Models

The rat model continues to be one of the primary models of choice for the study of the cardiovascular effects of cocaine. Recently, the rat model has been utilized to study the acute and chronic effects of cocaine self-administration behavior on cardiovascular function [81]. When rats were self-administered injections of cocaine 0.5 mg/kg there was a significant increase in blood pressure. Tolerance developed to this effect within 3 daily sessions. During saline-substitution sessions, a significant (p < 0.05) decrease in blood pressure and heart rate was observed. When the injected doses of cocaine were increased (1.0, 2.0, and 4.0 mg/kg per injection)a dramatic increase in blood pressure or heart rate was not produced despite a substantial cumulative cocaine intake(20-27 mg/kg). It has thus been hypothesized that operant-conditioned behavior and/or the direct reinforcing effects of cocaine modulate the cardiovascular effects of cocaine. The results of thejust described study are in agreement with previous reports of acute tolerance to cardiovascular actions of cocaine in humans and rats [82,83],

The rat model is also being used to increase understanding of the pharmacodynamic action of cocaine. The cardiovascular and behavioral effects of cocaine may be intricately connected with respect to their mechanisms of origination [84], Recent behavioral and cardiovascular data indicate that cocaine elicits two distinct and temporally separable effects in conscious rats [84], The first involves a sodium-channel-independent, monoamine effect of a rapid onset. This consists of a brief and intense behavioral arousal associated with rapid and large increases in blood pressure and heart rate, i.e., abrupt hemodynamic stimulation. The second effect appears to be a dopamine-mediated response of a slower onset, whereby cocaine exerts an inhibitory effect on dopamine reuptake in the brain. This is manifested by prolonged and parallel increases in blood pressure, heart rate, and locomotion.

The rat model has also been used to study cocaine's alterations in myocardial cell structure. Several studies have indicated that cocaine is directly toxic to myocardial cells. Cocaine altered cellular structure, producing intracellular vacuolization and pseudopodia in cultured cardiomyocytes [85], These morphological alterations occurred as early aslh after exposure to cocaine, and were followed by a clear indicator of cytotoxicity, that being substantial leakage of lactate dehydrogenase after 24 h of treatment [85], In rats chronically treated with cocaine, alterations of cardiac mitochondria were observed, such as mitochondrial swelling, and disruption of intramitochondrial cristae [86], Furthermore, a recent study conducted in order to evaluate the effect of cocaine on mitochondrial function in cultured rat myocardial cells showed that cocaine may exert cardiotoxic effects by compromising cardiac mitochondrial function since not only was cellular ATP found to be decreased by cocaine, but cocaine was also shown to dissipate the membrane potential (the driving force behind oxidative phosphorylation) in a dose and time dependent manner [87],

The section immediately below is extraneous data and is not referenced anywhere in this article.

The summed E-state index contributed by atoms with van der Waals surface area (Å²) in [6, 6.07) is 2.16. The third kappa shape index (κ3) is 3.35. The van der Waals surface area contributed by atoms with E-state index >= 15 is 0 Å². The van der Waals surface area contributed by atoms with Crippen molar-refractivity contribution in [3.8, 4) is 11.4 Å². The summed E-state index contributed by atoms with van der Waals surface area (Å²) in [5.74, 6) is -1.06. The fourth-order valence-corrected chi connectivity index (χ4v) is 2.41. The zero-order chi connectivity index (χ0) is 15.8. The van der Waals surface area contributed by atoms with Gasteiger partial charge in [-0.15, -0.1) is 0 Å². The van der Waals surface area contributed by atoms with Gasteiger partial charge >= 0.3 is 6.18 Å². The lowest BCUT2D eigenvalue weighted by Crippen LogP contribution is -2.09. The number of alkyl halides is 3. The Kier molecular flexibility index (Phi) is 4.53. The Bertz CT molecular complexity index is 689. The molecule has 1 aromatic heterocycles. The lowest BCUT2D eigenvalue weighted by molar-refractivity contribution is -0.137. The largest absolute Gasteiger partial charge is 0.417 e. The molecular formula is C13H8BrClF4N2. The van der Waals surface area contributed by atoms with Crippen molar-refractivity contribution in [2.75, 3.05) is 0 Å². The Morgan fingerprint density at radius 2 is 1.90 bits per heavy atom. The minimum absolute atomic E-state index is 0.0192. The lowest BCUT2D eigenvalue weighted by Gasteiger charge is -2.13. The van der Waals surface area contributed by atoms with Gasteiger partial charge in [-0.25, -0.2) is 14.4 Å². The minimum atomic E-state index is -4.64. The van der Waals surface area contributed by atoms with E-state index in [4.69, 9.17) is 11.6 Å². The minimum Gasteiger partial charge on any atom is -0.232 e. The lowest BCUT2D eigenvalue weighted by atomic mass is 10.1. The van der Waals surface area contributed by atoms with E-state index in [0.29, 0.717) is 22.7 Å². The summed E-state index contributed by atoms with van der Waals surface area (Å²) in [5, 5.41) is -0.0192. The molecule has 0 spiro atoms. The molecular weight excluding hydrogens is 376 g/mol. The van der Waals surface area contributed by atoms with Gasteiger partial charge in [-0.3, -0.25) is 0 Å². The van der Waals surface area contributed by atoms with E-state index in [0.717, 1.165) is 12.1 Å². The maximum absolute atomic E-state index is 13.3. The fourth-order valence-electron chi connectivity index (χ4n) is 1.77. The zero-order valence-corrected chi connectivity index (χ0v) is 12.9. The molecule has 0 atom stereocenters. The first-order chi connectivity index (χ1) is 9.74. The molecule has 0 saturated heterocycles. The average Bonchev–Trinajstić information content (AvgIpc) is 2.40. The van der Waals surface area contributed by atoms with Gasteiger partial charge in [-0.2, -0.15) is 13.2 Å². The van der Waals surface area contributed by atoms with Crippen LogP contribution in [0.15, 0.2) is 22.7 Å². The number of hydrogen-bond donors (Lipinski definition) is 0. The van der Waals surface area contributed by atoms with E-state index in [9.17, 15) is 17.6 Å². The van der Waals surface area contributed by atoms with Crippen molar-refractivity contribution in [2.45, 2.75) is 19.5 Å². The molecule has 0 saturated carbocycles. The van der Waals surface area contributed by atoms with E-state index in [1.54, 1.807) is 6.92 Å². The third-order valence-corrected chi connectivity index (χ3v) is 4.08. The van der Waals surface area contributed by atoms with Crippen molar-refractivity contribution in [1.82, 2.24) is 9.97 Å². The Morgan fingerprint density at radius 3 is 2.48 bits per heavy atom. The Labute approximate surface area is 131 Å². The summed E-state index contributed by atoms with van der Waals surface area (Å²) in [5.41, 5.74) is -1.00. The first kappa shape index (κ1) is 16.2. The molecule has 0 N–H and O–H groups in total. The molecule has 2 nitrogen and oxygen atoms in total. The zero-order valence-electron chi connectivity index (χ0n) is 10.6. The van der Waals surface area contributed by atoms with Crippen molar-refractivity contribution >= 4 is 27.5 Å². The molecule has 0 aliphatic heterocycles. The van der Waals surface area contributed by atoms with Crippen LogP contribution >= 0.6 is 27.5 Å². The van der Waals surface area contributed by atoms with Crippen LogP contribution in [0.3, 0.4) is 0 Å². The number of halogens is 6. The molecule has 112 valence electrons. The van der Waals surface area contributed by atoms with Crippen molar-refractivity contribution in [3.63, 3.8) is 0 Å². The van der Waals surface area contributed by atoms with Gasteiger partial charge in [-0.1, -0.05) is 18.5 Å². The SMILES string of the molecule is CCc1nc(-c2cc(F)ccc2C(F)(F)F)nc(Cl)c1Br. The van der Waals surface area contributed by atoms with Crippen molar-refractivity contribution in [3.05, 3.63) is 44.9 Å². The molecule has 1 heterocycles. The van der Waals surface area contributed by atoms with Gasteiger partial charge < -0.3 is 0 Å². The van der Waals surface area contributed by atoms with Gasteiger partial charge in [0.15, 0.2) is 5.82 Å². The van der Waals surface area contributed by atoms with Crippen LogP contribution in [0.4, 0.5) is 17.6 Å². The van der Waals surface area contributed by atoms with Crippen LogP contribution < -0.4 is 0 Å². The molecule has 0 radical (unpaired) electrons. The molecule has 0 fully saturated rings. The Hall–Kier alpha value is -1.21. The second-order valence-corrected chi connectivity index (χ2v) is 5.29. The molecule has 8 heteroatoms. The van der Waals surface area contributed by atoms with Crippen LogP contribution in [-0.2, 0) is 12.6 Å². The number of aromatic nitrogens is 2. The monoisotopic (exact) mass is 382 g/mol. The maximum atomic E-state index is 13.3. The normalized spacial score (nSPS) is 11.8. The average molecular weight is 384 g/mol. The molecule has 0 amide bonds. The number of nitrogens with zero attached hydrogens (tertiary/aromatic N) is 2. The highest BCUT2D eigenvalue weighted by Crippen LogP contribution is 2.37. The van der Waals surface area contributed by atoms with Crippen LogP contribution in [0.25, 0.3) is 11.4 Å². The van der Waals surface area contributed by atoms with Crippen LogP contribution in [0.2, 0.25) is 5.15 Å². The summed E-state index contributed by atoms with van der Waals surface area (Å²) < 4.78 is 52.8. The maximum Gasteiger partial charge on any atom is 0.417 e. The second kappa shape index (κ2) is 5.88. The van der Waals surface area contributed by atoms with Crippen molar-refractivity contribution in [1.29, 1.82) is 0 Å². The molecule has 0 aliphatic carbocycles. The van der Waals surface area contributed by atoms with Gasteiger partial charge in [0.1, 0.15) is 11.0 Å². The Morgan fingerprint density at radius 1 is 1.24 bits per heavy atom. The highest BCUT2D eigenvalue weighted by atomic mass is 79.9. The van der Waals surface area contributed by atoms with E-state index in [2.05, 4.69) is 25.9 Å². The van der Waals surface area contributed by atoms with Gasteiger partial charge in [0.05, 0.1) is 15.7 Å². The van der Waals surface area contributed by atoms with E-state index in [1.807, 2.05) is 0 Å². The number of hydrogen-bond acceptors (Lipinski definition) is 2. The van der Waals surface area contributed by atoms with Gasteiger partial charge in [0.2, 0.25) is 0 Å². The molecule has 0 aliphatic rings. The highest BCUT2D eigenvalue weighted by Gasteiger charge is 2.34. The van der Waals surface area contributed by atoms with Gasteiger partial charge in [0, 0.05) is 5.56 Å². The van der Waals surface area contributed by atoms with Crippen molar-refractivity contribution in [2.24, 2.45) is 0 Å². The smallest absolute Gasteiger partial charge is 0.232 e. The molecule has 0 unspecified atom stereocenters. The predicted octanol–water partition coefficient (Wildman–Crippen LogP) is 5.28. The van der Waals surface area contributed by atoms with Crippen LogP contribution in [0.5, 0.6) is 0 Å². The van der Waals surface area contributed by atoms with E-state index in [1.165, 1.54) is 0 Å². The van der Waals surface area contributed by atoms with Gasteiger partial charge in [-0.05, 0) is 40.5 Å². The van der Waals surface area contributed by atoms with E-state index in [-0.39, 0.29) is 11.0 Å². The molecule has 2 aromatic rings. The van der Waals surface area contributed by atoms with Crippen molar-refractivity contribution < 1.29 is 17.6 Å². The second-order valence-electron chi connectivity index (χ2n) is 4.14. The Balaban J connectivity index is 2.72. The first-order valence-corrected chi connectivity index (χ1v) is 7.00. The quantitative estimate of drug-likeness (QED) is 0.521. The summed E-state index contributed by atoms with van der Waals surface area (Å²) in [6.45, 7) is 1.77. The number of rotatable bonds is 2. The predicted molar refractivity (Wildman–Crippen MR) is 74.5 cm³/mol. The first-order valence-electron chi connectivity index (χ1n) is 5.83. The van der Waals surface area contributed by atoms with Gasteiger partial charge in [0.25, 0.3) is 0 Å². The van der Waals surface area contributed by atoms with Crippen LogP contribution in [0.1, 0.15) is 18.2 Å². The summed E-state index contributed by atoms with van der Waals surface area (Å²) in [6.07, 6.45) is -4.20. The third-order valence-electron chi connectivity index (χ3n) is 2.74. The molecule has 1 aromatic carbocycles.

The alteration of cardiac gene expression in cocaine-induced cardiomyopathy has recently been investigated using a rat model [88], Specifically, the effects of acute as well as prolonged administration of cocaine were studied with respect to the transcription of atrial natriuretic factor (ANF) mRNAs as a marker of acute mechanical overload [89-91], Acute and prolonged dosing with cocaine was also investigated with respect to the encoding of myosin heavy chain mRNAs as markers of prolonged mechanical overload [90,92-94], Additionally, the study also sought to determine the effect of acute and prolonged administration of cocaine in terms of the transcription of type I and III procollagens as markers of active fibrosis [91,95], The study found that acute injection of cocaine induced ANF gene expression. Cocaine treatment during 28 days resulted in left ventricular hypertrophy (+20% after 24 days) with normal blood pressure, associated with an accumulation of mRNAs encoding ANF and type I and III collagens (+66% and +55%). This chronic treatment also induced a shift in myosin heavy chain gene expression(- 40% and +50%). Results further showed that plasma levels of triiodothyronine and thyroxine were lowered. Thus cocaine activates markers of both hemodynamic overload and fibrosis. Such an activation may result from direct and/or indirect effects of the drug such as myocardial ischemia, mechanical overload, and/or hypothyroidism.

In contrast to the rat model, use of the mouse to study cardiotoxic effects of cocaine is practically nonexistent. A review of the biomedical sciences literature indicates that only one study has even remotely attempted to specifically ascertain cocaine-induced cardiovascular changes in non-fetal, non-embryonic mice. That study sought to determine the effect of cocaine on heart rate in four different inbred mouse strains [96], At the highest dose studied(15 mg/kg), cocaine actually induced a small decrease only in the heart rate of the C3H mice. This is in agreement with other studies that at high doses, cocaine's anesthetic effects on the heart predominate, resulting in a reduction in heart function (see mechanisms review, if needed). This study noted that the strain of mice (among the 4 tested)found to be most resistant to cocaine-induced changes in heart rate was C57BL/6I.

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